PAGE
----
Hidden Texts, Buried Meanings: Allegories, Symbols, and Metaphors - ENG 5283 - Spring 2008



TEXTS

Frank Kermode, The Genesis
of Secrecy

Harvard UP, 1979
ISBN: 06743445355

King James Version of the Bible

Revised Standard Version of the Bible

Plato,Euthyphro, Apology, Crito, Phaedo, Phaedrus
Harvard UP Loeb edition, 1914
ISBN: 0674990404

Augustine, On Christian Doctrine
Prentice Hall, 1958
ISBN: 0024021504

Franz Kafka, The Metamorphosis
W.W. Norton (Norton Critical Edition), 1996
ISBN: 0393967972

 Patricia Highsmith, Eleven
Atlantic Monthly Press, 1994
ISBN: 978087113327

Louis Althusser, On Ideology
Verso, 2008
ISBN: 9781844672028

Paul Boghossian, Fear of Knowledge: Against Relativism and Constructivism
Oxford UP, 2007
ISBN: 0199230412


INSTRUCTOR

Bruce Krajewski
CFO 906
Homepage
bkrajewski@twu.edu

Rather than a tour through the mall of literary theory, this course will take a particular path in the history of hermeneutics. We will look at part of the the history of esotericism from Plato to Patricia Highsmith.  This will require digging, and a level of attention that might seem taxing at times. We will ask some basic questions, such as Kermode does in his book -- "Why are some narratives obscure?"  How are things hidden in writing? Is this always a secondary effect, or are the psychoanalysts correct that we also (1) hide things, like the truth, from ourselves, and/or (2) refuse to see? We will also think about the ways in which ideology impacts our capacities for clear vision. That is, we apparently have the capacity to live a grand illusion, and not necessarily as a Second Life.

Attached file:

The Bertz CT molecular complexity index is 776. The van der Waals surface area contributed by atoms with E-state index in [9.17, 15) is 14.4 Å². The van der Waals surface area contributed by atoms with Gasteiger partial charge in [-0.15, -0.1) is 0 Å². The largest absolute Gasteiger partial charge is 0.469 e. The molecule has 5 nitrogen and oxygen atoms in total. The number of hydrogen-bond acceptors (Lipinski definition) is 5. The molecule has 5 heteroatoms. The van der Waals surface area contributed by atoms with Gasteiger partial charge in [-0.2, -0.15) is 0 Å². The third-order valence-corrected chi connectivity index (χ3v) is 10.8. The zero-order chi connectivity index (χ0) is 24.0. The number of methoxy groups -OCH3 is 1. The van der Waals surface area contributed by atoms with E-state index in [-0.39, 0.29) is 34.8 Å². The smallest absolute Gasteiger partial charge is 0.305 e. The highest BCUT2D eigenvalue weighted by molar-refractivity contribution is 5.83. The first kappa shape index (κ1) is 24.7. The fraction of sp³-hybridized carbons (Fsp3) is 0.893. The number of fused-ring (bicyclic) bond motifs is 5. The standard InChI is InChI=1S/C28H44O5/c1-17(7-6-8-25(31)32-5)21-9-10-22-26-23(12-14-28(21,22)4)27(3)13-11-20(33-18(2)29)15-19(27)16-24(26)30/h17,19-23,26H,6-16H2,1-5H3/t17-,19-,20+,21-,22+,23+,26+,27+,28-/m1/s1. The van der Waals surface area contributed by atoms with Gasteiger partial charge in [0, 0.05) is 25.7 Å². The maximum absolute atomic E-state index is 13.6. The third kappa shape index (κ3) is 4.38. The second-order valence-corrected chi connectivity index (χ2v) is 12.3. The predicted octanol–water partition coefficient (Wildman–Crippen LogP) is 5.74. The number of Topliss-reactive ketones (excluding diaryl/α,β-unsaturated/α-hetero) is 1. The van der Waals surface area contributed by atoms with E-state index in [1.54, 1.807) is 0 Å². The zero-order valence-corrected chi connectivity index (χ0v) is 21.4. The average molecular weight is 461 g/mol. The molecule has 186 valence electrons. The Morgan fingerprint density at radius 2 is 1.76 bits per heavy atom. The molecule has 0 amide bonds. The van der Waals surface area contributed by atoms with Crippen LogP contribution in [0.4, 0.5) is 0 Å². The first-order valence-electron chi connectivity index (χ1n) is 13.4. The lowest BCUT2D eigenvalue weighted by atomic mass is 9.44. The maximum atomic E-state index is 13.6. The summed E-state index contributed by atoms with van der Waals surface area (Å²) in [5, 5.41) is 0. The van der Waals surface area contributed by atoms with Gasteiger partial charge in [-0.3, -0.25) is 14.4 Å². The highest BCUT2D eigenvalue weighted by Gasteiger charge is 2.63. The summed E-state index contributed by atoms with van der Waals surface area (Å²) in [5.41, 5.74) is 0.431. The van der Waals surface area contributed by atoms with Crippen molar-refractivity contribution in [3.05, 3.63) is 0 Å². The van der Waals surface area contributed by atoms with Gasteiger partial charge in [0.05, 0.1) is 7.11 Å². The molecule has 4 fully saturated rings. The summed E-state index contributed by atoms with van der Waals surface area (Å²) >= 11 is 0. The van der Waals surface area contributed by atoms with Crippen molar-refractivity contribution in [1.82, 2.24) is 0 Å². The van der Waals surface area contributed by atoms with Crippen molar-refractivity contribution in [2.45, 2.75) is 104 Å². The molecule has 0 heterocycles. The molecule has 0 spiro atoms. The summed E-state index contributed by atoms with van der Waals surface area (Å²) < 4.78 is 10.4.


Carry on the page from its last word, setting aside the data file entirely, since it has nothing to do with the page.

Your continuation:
"Allegory is not a playful illustrative technique, but a form of expression, just as speech is expression, and, indeed, just as writing is." Walter Benjamin makes that declaration in The Origin of German Tragic Drama (162 in the standard translation). As Renaissance authors used to say, confirming Benjamin's point above, allegory is the captain of all rhetorical figures of speech. For that reason alone, the topic of allegory deserves our attention. Part of the task involves developing salient distinctions among allegory, figuration, metaphor, and symbol, and delving into epistemological and political considerations (e.g., Plato's "Seventh Letter").


Patricia Highsmith
(above) was born in Fort Worth in 1921. Patricia Highsmith's mother tried to abort her by drinking turpentine. Later in life, she said to her daughter: "It's funny you like the smell of turpentine, Pat."  Highsmith spent much of her adult life in Switzerland and France, and she was educated at Barnard College, where she studied English, Latin, and Greek. In 1957 Highsmith won the French Grand Prix de Litterature Policiere and the British Crime Writers Association awarded her a Silver Dagger in 1964.  In 1979 she received the Grand Master award by the Swedish Academy of Detection.

TWU Home Department of English, Speech, and Foreign Languages International Society for the History of Rhetoric • Last updated 20 December 2007.